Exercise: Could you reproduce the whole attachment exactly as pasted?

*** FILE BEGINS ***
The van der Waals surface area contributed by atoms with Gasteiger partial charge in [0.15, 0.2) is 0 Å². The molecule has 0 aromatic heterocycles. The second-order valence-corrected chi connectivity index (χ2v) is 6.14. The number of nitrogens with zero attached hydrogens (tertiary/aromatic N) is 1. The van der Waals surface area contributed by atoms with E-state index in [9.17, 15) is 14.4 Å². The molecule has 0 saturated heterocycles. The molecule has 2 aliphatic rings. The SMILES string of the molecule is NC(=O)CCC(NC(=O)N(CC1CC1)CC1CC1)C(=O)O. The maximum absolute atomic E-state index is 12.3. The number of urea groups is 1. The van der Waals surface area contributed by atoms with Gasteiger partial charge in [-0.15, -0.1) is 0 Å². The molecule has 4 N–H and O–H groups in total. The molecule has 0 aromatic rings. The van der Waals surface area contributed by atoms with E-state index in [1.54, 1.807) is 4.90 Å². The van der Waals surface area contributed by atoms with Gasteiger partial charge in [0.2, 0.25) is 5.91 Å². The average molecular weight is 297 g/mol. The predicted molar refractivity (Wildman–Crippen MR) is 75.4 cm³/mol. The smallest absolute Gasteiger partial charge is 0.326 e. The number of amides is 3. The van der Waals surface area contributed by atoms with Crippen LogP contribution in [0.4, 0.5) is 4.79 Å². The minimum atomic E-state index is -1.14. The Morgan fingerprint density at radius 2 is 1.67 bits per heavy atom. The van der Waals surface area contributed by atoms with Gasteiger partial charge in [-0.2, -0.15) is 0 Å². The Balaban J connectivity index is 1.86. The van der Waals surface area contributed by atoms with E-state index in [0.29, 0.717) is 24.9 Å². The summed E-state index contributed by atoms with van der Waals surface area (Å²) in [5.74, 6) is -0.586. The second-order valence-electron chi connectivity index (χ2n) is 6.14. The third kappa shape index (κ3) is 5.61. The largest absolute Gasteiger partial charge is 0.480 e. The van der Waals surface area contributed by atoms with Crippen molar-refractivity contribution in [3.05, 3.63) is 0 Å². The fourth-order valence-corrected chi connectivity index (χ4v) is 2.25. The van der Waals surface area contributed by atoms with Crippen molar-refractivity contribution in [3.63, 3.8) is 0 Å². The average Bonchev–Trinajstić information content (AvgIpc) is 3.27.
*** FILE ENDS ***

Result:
The van der Waals surface area contributed by atoms with Gasteiger partial charge in [0.15, 0.2) is 0 Å². The molecule has 0 aromatic heterocycles. The second-order valence-corrected chi connectivity index (χ2v) is 6.14. The number of nitrogens with zero attached hydrogens (tertiary/aromatic N) is 1. The van der Waals surface area contributed by atoms with E-state index in [9.17, 15) is 14.4 Å². The molecule has 0 saturated heterocycles. The molecule has 2 aliphatic rings. The SMILES string of the molecule is NC(=O)CCC(NC(=O)N(CC1CC1)CC1CC1)C(=O)O. The maximum absolute atomic E-state index is 12.3. The number of urea groups is 1. The van der Waals surface area contributed by atoms with Gasteiger partial charge in [-0.15, -0.1) is 0 Å². The molecule has 4 N–H and O–H groups in total. The molecule has 0 aromatic rings. The van der Waals surface area contributed by atoms with E-state index in [1.54, 1.807) is 4.90 Å². The van der Waals surface area contributed by atoms with Gasteiger partial charge in [0.2, 0.25) is 5.91 Å². The average molecular weight is 297 g/mol. The predicted molar refractivity (Wildman–Crippen MR) is 75.4 cm³/mol. The smallest absolute Gasteiger partial charge is 0.326 e. The number of amides is 3. The van der Waals surface area contributed by atoms with Crippen LogP contribution in [0.4, 0.5) is 4.79 Å². The minimum atomic E-state index is -1.14. The Morgan fingerprint density at radius 2 is 1.67 bits per heavy atom. The van der Waals surface area contributed by atoms with Gasteiger partial charge in [-0.2, -0.15) is 0 Å². The Balaban J connectivity index is 1.86. The van der Waals surface area contributed by atoms with E-state index in [0.29, 0.717) is 24.9 Å². The summed E-state index contributed by atoms with van der Waals surface area (Å²) in [5.74, 6) is -0.586. The second-order valence-electron chi connectivity index (χ2n) is 6.14. The third kappa shape index (κ3) is 5.61. The largest absolute Gasteiger partial charge is 0.480 e. The van der Waals surface area contributed by atoms with Crippen molar-refractivity contribution in [3.05, 3.63) is 0 Å². The fourth-order valence-corrected chi connectivity index (χ4v) is 2.25. The van der Waals surface area contributed by atoms with Crippen molar-refractivity contribution in [3.63, 3.8) is 0 Å². The average Bonchev–Trinajstić information content (AvgIpc) is 3.27.